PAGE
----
Acting on the resolution passed in December, the county entered into a lease agreement with Seattle Shellfish April 1, 2014. At that meeting, Commissioner Jeffreys begins to back shuffle on the firmness of that $3 million in revenues. The illusion created by waving her hands belied just how weak that reality was and drove home why you should not enter into lease agreements on April Fools Day.

April 1, 2014: "It is an agricultural thing and 
in agriculture you never know what tomorrow
is going to bring." Seattle Shellfish's Steve Bloomfield
Screenshot from Mason WebTV, April 2, 2014
[see at - https://youtu.be/-mSGmnym1Js]

Seattle Shellfish is supposed to be an expert in this geoduck farming "agricultural thing". At least that's what they tell their investors and those they lease tidelands from.
At that same meeting, ex-Commisioner Steve Bloomfield with Seattle Shellfish began to explain why there may be cracks in the promises made. Pounding his fists together, Mr. Bloomfield explained to an attendee that some of the tidelands were "hardpan, like this floor." Mr. Bloomfield continued on to explain that Seattle Shellfish really didn't know how many acres could actually grow geoduck. Did the Commissioners then wonder just what it was they had entered into on April 1? Apparently not.

April 14, 2015: "Maybe a little bit of income
for the County over the years."
Ex-commissioner Steve Bloomfield w/Seattle Shellfish
Screenshot from Mason WebTV, April 15, 2015
[see at - https://youtu.be/23tjxtyHC18]

Yes, we've completely evaluated the sediments and habitat area and we know exactly where we are going to plant geoduck. At least on paper.
Despite the now apparent lack of awareness in just what tidelands were usable for geoduck, Seattle Shellfish forged ahead with permits. In those permit applications Seattle Shellfish was clear in stating they would be developing a geoduck farm on 19 acres. [corrected 7/19 - SS did note they were unsure of sediment types and what could be planted. Why approval was granted remains a question.]. Based on drawings submitted June of 2014, and information provided on the sediments and habitat by Seattle Shellfish, the Corps asked for an opinion from the US Fish and Wildlife and National Marine Fisheries Services. Based on that apparently flawed data, they approved a permit for the proposed 19 acre geoduck farm in December of 2014. As recently as April 14, 2015, Mr. Bloomfield was still assuring the county they were forging ahead and the county would be receiving a "little bit of income". Someday. How much that would be was no longer being stated as $3 million.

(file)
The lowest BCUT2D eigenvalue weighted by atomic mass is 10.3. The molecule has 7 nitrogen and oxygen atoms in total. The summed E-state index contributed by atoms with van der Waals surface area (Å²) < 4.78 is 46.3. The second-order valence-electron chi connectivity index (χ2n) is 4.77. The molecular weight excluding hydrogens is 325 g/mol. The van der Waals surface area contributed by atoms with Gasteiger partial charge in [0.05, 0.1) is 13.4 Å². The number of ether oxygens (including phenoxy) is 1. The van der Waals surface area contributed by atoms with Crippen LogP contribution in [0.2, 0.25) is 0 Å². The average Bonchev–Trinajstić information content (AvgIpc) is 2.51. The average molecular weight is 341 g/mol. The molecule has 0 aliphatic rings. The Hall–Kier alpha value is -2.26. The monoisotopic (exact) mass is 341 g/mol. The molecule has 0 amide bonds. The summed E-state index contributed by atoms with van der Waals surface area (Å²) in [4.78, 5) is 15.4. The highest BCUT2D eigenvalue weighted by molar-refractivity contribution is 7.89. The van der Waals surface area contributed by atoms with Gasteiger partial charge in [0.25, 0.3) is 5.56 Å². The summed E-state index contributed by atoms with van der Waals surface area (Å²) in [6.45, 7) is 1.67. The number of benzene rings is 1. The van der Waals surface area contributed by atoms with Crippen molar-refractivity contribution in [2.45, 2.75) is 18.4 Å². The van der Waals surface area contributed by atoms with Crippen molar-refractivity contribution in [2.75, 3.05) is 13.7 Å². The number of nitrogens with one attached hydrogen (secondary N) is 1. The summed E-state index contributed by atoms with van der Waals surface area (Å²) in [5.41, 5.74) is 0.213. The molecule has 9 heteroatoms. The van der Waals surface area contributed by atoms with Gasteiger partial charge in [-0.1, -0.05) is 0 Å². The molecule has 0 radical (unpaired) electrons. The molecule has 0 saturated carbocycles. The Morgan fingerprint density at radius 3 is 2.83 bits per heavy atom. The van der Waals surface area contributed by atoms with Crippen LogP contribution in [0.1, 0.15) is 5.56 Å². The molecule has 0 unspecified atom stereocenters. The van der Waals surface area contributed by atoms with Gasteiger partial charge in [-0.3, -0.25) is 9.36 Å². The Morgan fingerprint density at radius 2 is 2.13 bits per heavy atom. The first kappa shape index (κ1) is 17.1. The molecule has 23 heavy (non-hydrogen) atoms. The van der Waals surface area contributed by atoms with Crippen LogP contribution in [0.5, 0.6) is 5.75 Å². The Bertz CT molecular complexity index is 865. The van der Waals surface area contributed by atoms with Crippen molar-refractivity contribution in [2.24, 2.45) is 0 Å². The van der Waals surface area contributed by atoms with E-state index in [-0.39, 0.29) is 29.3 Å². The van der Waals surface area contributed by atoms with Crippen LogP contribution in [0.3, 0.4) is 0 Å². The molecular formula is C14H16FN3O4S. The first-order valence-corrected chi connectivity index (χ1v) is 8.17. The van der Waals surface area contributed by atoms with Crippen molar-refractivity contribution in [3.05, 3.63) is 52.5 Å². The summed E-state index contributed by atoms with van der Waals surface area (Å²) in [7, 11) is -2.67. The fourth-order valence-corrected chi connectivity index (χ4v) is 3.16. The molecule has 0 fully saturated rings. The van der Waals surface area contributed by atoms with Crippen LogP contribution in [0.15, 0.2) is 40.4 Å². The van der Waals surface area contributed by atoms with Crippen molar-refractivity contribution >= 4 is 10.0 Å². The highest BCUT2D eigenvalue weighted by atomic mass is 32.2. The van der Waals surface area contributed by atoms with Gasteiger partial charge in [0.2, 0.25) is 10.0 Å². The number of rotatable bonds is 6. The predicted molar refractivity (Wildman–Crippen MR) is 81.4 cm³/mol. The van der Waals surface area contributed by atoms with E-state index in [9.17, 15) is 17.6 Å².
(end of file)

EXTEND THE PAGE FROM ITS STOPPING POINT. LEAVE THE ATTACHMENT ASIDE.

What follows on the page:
The dog days of summer slow thinking down. 
July 14, 2015, ex-Commissioner Bloomfield stood before two Mason County Commissioners and explained Seattle Shellfish was wrong in estimating how much of the tidelands would be usable for geoduck. They were apparently unaware that the center of the lagoon area was a "catch basin" for aquatic vegetation which created anaerobic conditions in the sediments, which for an unexplained reason, were not compatible with geoduck aquaculture. Commissioner Sheldon, who originally extolled the benefits of the lease arrangement, was absent from the meeting. Ms. Jeffreys, instead of asking why it had taken Seattle Shellfish so long to determine their estimates were so wrong, thanked Mr. Bloomfield for keeping her aware. You may listen to ex-Commissioner Bloomfield explain the situation and the commissioners inability to question why things were now so understated by downloading this zip file, beginning at 5:55. Or simply shake your head and wonder who is managing who.

Get involved. The shellfish industry is.